“Look,” she said, pointing to a faded sepia photograph on the first page. “I bet you can't guess who that is?”A stern gaunt individual stared at Billy from a frozen distance in time. He wore a flat cap and crumpled baggy trousers. A long jacket covered what appeared to be some kind of vest. His dark eyes and hooked nose reminded Billy of  a hungry watchful sparrow-hawk. A long drooping moustache made him look miserable, as if he had just missed a kill. He could certainly do with a good feed. Billy couldn't imagine anybody messing around if he was headmaster. But what impressed Billy most was the fact he was covered from head to toe in what appeared to be black dust.“I expect he's just had a row for getting dirty,” observed Billy knowingly, “and that's why he looks so sad.”“He's a miner,” laughed Mum, “they used to work underground digging for coal.” Billy thought that was something he might like to do. He couldn't believe you could actually get paid for getting dirty. “There used to be lots of coal mines but that was a long time ago.” Billy's dream of becoming a miner died almost before it had chance to take breath. “They say the  valley is riddled with abandoned tunnels deep underground.” Billy was alarmed. Supposing some of the tunnels collapsed under the weight of the buildings on top of them. Suddenly the world did not feel such a safe place.“But you still haven't said who you think is in the photo.” Mum pressed.“It's not Nan's twin sister any way.” replied Billy confidently. Mum smiled. “No its  Nan's father, your great-grandfather.”Billy stared at the photograph and the piercing dark eyes stared straight back at him. It didn't look like his great grandfather shared Nan's sense of humour.“What was his name?” asked Billy.“Glyn. That was the last photo he ever had taken.” Mum added mysteriously.“Why? Couldn't he afford to pay?” Billy hated the days when the school photographer visited. He always took a note asking to be excused and watched while classmates in their best clothes were called out one by one while Billy sat at his desk and pretended he didn't care. Mum placed an arm around his shoulders and when she spoke her voice was deep and husky.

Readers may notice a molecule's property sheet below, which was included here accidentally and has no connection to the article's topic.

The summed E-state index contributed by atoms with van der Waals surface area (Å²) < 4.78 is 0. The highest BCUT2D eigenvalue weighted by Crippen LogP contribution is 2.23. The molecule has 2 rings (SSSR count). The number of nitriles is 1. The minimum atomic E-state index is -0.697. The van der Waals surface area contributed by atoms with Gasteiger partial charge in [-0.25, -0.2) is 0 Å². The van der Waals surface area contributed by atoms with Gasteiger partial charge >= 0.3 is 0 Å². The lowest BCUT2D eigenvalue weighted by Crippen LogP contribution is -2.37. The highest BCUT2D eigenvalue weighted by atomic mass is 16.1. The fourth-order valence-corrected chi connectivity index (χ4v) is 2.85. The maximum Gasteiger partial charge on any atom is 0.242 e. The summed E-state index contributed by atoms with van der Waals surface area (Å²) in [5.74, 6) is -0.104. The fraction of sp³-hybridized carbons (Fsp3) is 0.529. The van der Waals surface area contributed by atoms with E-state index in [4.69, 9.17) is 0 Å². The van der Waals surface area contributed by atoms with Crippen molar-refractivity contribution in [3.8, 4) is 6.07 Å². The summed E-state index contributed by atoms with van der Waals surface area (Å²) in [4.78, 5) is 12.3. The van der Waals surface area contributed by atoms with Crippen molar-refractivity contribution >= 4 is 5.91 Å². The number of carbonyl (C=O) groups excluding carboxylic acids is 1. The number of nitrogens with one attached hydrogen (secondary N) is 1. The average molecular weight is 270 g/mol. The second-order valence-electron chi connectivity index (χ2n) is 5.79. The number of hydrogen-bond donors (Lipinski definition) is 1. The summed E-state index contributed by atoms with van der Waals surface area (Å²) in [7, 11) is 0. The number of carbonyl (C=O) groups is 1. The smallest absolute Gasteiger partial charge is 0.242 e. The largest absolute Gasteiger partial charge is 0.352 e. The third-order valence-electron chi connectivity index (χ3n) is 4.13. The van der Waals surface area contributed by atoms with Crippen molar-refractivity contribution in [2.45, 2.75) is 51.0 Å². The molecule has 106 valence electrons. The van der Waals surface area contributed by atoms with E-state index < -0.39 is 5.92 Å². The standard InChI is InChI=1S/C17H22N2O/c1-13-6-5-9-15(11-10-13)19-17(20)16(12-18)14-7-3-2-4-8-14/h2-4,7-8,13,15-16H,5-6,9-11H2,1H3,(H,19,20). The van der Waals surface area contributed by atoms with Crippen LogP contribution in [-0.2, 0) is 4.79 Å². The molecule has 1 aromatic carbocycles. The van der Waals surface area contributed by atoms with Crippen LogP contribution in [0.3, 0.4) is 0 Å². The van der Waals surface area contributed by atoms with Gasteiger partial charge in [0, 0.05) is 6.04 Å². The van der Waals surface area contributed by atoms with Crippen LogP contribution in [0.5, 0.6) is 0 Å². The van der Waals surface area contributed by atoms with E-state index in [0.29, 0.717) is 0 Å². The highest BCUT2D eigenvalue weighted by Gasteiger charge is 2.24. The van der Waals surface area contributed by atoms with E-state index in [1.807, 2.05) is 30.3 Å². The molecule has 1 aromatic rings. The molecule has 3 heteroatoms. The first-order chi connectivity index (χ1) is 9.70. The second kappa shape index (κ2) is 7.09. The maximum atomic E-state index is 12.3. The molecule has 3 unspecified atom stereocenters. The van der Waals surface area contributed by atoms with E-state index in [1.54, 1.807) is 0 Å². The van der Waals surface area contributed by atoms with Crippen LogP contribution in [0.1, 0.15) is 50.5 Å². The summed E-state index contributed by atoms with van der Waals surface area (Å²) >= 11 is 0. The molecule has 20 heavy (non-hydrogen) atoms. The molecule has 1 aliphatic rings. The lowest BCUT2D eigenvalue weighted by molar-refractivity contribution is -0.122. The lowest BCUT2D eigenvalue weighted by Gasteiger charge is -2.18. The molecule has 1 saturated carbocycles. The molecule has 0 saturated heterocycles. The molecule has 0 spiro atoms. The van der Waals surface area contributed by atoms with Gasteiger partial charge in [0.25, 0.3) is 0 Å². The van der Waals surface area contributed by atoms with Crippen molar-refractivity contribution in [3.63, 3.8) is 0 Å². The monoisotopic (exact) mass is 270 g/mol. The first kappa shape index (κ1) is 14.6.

“He went to work that afternoon and never came back. Just disappeared. There was no explosion or roof fall. His work mates say he just turned a corner and vanished. He became a bit of a legend. He had already survived an explosion that killed four others just after they were first married.”
I imagine that no matter what we write we cannot escape from what we are and the influences that made us that way. My advice would be, embrace them.

 •  0 comments  •  flag
Share on Twitter
Published on June 07, 2013 06:38

May 9, 2013

How To Attract Readers - Expert Advice From Jonathan Gunson.

Some time back I invested just over $30 in Jonathan Gunsons' 'BestSellerLabs'. It proved a sound investment.